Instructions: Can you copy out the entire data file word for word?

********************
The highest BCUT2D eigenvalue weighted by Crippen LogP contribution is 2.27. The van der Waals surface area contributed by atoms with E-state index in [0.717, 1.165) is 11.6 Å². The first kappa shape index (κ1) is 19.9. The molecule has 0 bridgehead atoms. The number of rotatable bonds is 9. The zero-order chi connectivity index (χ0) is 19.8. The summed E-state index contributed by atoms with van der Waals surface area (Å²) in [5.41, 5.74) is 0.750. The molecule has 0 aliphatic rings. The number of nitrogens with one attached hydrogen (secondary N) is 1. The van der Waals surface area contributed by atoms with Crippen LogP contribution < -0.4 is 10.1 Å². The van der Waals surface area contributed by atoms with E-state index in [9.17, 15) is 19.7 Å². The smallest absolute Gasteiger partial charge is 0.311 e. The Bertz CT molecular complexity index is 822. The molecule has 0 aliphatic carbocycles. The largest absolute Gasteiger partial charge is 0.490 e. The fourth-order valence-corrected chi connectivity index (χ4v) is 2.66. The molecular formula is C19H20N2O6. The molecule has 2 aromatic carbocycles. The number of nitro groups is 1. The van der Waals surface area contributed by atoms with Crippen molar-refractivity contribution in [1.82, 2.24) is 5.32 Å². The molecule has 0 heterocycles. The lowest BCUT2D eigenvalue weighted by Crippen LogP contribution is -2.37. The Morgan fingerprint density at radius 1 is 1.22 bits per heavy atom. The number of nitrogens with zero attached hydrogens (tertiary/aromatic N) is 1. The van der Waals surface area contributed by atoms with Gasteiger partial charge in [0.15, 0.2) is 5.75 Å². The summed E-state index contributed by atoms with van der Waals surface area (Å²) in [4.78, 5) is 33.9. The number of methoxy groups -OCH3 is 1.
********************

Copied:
The highest BCUT2D eigenvalue weighted by Crippen LogP contribution is 2.27. The van der Waals surface area contributed by atoms with E-state index in [0.717, 1.165) is 11.6 Å². The first kappa shape index (κ1) is 19.9. The molecule has 0 bridgehead atoms. The number of rotatable bonds is 9. The zero-order chi connectivity index (χ0) is 19.8. The summed E-state index contributed by atoms with van der Waals surface area (Å²) in [5.41, 5.74) is 0.750. The molecule has 0 aliphatic rings. The number of nitrogens with one attached hydrogen (secondary N) is 1. The van der Waals surface area contributed by atoms with Crippen LogP contribution < -0.4 is 10.1 Å². The van der Waals surface area contributed by atoms with E-state index in [9.17, 15) is 19.7 Å². The smallest absolute Gasteiger partial charge is 0.311 e. The Bertz CT molecular complexity index is 822. The molecule has 0 aliphatic carbocycles. The largest absolute Gasteiger partial charge is 0.490 e. The fourth-order valence-corrected chi connectivity index (χ4v) is 2.66. The molecular formula is C19H20N2O6. The molecule has 2 aromatic carbocycles. The number of nitro groups is 1. The van der Waals surface area contributed by atoms with Crippen molar-refractivity contribution in [1.82, 2.24) is 5.32 Å². The molecule has 0 heterocycles. The lowest BCUT2D eigenvalue weighted by Crippen LogP contribution is -2.37. The Morgan fingerprint density at radius 1 is 1.22 bits per heavy atom. The number of nitrogens with zero attached hydrogens (tertiary/aromatic N) is 1. The van der Waals surface area contributed by atoms with Gasteiger partial charge in [0.15, 0.2) is 5.75 Å². The summed E-state index contributed by atoms with van der Waals surface area (Å²) in [4.78, 5) is 33.9. The number of methoxy groups -OCH3 is 1.